When employees seek EAP services, they first speak with one of our EAP counselors who conduct a telephone-based assessment to provide support and help determine the most appropriate level of service. Over the course of the EAP relationship, our EAP counselors collect a variety of data sets that are then analyzed and shared with our client customers in the form of anonymous quarterly and annual utilization reports. The data for this paper was taken from a cumulative report of employees seeking EAP services over an 18-month period from January 2013 – June 2014.
In order to measure the impact of anxiety on the workforce, we investigated the relationship between reported anxiety and declines in work performance by generation. Employees accessing the EAP were screened for anxiety using the PHQ4 (Kroenke, Spitzer, Williams & Lowe, 2009). Employees that returned a positive screen for anxiety were then further assessed using the GAD7 (Spitzer, Kroenke, Williams & Lowe, 2006). Their responses were then scored and analyzed.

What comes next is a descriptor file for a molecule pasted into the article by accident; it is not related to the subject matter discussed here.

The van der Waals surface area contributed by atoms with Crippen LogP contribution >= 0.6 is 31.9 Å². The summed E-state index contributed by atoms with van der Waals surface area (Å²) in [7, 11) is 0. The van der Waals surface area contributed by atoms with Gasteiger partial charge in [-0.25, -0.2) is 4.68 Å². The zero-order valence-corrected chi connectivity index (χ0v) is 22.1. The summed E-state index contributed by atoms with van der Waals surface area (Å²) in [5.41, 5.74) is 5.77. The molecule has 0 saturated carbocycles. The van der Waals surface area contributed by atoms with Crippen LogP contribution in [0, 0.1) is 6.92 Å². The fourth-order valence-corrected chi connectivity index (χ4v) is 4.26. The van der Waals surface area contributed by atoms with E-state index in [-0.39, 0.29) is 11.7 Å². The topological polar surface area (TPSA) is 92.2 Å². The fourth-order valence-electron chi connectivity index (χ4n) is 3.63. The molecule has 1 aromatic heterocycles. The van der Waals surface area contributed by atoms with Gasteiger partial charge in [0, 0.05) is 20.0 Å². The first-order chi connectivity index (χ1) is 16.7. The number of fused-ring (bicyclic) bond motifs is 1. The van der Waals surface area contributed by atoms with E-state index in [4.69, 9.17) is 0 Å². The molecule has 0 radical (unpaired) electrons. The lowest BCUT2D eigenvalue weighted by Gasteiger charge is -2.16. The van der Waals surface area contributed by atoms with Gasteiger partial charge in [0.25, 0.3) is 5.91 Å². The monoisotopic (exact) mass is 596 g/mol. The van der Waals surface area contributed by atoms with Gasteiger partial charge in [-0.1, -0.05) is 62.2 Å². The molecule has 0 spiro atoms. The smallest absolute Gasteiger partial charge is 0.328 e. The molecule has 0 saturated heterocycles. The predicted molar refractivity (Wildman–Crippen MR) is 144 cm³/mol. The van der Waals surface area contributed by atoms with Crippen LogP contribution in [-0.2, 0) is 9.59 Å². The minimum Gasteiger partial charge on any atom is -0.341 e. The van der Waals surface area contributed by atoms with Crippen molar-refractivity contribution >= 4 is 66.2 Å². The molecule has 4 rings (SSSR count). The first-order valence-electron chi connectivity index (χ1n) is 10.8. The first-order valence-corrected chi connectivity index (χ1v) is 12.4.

Those employees that were rated positively for anxiety were also asked questions about the impact that their anxiety had on work performance. Their responses were then categorized into the four primary domains: absenteeism, presenteeism, work relationships and disciplinary action.
Participants were categorized into the following generational categories.
|Generation||Birth Year Range|
|Baby Boomers (Boomers)||1946 - 1964|
|Generation X (Gen X)||1965 - 1977|
|Millennials (Gen Y)||1978 - 1999|
*Traditionalists (1927 – 1945) and Generation Z (>1999) were omitted from this study due to small sample sizes.